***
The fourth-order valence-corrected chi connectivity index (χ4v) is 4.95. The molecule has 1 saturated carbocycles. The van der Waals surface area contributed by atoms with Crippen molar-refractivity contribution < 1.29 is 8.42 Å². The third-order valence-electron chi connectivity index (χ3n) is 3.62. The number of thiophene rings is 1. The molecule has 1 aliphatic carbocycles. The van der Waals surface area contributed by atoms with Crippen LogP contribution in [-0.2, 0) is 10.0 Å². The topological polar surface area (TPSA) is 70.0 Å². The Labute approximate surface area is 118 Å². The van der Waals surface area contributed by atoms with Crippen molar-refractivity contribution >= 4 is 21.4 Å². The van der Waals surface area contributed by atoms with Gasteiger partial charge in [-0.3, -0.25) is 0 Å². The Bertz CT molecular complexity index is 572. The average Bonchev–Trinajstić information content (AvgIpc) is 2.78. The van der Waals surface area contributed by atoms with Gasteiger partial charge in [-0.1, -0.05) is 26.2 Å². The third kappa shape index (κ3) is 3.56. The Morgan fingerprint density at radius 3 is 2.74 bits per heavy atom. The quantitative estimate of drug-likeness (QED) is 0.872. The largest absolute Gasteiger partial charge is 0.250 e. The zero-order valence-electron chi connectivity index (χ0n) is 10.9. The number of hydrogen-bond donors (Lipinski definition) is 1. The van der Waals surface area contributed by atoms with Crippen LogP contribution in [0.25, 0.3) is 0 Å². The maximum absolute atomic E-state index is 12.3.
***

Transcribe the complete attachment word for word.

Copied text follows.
The fourth-order valence-corrected chi connectivity index (χ4v) is 4.95. The molecule has 1 saturated carbocycles. The van der Waals surface area contributed by atoms with Crippen molar-refractivity contribution < 1.29 is 8.42 Å². The third-order valence-electron chi connectivity index (χ3n) is 3.62. The number of thiophene rings is 1. The molecule has 1 aliphatic carbocycles. The van der Waals surface area contributed by atoms with Crippen LogP contribution in [-0.2, 0) is 10.0 Å². The topological polar surface area (TPSA) is 70.0 Å². The Labute approximate surface area is 118 Å². The van der Waals surface area contributed by atoms with Crippen molar-refractivity contribution >= 4 is 21.4 Å². The van der Waals surface area contributed by atoms with Gasteiger partial charge in [-0.3, -0.25) is 0 Å². The Bertz CT molecular complexity index is 572. The average Bonchev–Trinajstić information content (AvgIpc) is 2.78. The van der Waals surface area contributed by atoms with Gasteiger partial charge in [-0.1, -0.05) is 26.2 Å². The third kappa shape index (κ3) is 3.56. The Morgan fingerprint density at radius 3 is 2.74 bits per heavy atom. The quantitative estimate of drug-likeness (QED) is 0.872. The largest absolute Gasteiger partial charge is 0.250 e. The zero-order valence-electron chi connectivity index (χ0n) is 10.9. The number of hydrogen-bond donors (Lipinski definition) is 1. The van der Waals surface area contributed by atoms with Crippen LogP contribution in [0.25, 0.3) is 0 Å². The maximum absolute atomic E-state index is 12.3.